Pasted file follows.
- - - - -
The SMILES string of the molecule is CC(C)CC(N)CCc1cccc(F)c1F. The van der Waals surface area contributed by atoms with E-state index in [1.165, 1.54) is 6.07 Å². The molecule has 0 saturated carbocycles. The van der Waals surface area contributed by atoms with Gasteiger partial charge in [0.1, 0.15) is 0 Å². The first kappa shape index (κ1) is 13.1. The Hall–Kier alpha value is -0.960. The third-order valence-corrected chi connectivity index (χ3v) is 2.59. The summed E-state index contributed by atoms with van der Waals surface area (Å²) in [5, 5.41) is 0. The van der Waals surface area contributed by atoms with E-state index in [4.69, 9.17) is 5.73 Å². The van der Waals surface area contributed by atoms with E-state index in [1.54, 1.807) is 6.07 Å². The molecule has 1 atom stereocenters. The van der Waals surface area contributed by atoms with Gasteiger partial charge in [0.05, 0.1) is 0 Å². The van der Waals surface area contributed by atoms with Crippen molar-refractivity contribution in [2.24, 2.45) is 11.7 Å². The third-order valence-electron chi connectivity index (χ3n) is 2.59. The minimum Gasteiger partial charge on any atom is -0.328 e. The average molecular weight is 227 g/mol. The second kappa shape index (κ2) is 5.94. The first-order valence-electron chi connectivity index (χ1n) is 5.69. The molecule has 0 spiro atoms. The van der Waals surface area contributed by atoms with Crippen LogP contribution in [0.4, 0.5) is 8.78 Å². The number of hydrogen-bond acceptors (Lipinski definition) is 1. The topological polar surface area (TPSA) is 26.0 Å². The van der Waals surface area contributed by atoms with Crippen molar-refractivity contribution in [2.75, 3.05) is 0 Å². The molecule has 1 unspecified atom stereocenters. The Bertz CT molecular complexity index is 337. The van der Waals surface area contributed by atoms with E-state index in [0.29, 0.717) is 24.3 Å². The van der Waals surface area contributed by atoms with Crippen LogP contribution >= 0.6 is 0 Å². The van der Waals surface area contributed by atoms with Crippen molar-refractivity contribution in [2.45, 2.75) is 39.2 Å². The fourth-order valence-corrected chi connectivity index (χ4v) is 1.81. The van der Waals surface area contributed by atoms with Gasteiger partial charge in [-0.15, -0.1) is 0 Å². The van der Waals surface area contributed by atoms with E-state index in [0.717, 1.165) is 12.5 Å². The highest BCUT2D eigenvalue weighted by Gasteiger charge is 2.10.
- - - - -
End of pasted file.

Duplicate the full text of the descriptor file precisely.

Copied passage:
The SMILES string of the molecule is CC(C)CC(N)CCc1cccc(F)c1F. The van der Waals surface area contributed by atoms with E-state index in [1.165, 1.54) is 6.07 Å². The molecule has 0 saturated carbocycles. The van der Waals surface area contributed by atoms with Gasteiger partial charge in [0.1, 0.15) is 0 Å². The first kappa shape index (κ1) is 13.1. The Hall–Kier alpha value is -0.960. The third-order valence-corrected chi connectivity index (χ3v) is 2.59. The summed E-state index contributed by atoms with van der Waals surface area (Å²) in [5, 5.41) is 0. The van der Waals surface area contributed by atoms with E-state index in [4.69, 9.17) is 5.73 Å². The van der Waals surface area contributed by atoms with E-state index in [1.54, 1.807) is 6.07 Å². The molecule has 1 atom stereocenters. The van der Waals surface area contributed by atoms with Gasteiger partial charge in [0.05, 0.1) is 0 Å². The van der Waals surface area contributed by atoms with Crippen molar-refractivity contribution in [2.24, 2.45) is 11.7 Å². The third-order valence-electron chi connectivity index (χ3n) is 2.59. The minimum Gasteiger partial charge on any atom is -0.328 e. The average molecular weight is 227 g/mol. The second kappa shape index (κ2) is 5.94. The first-order valence-electron chi connectivity index (χ1n) is 5.69. The molecule has 0 spiro atoms. The van der Waals surface area contributed by atoms with Crippen LogP contribution in [0.4, 0.5) is 8.78 Å². The number of hydrogen-bond acceptors (Lipinski definition) is 1. The topological polar surface area (TPSA) is 26.0 Å². The van der Waals surface area contributed by atoms with Crippen molar-refractivity contribution in [2.75, 3.05) is 0 Å². The molecule has 1 unspecified atom stereocenters. The Bertz CT molecular complexity index is 337. The van der Waals surface area contributed by atoms with E-state index in [0.29, 0.717) is 24.3 Å². The van der Waals surface area contributed by atoms with Crippen LogP contribution >= 0.6 is 0 Å². The van der Waals surface area contributed by atoms with Crippen molar-refractivity contribution in [2.45, 2.75) is 39.2 Å². The fourth-order valence-corrected chi connectivity index (χ4v) is 1.81. The van der Waals surface area contributed by atoms with Gasteiger partial charge in [-0.15, -0.1) is 0 Å². The van der Waals surface area contributed by atoms with E-state index in [0.717, 1.165) is 12.5 Å². The highest BCUT2D eigenvalue weighted by Gasteiger charge is 2.10.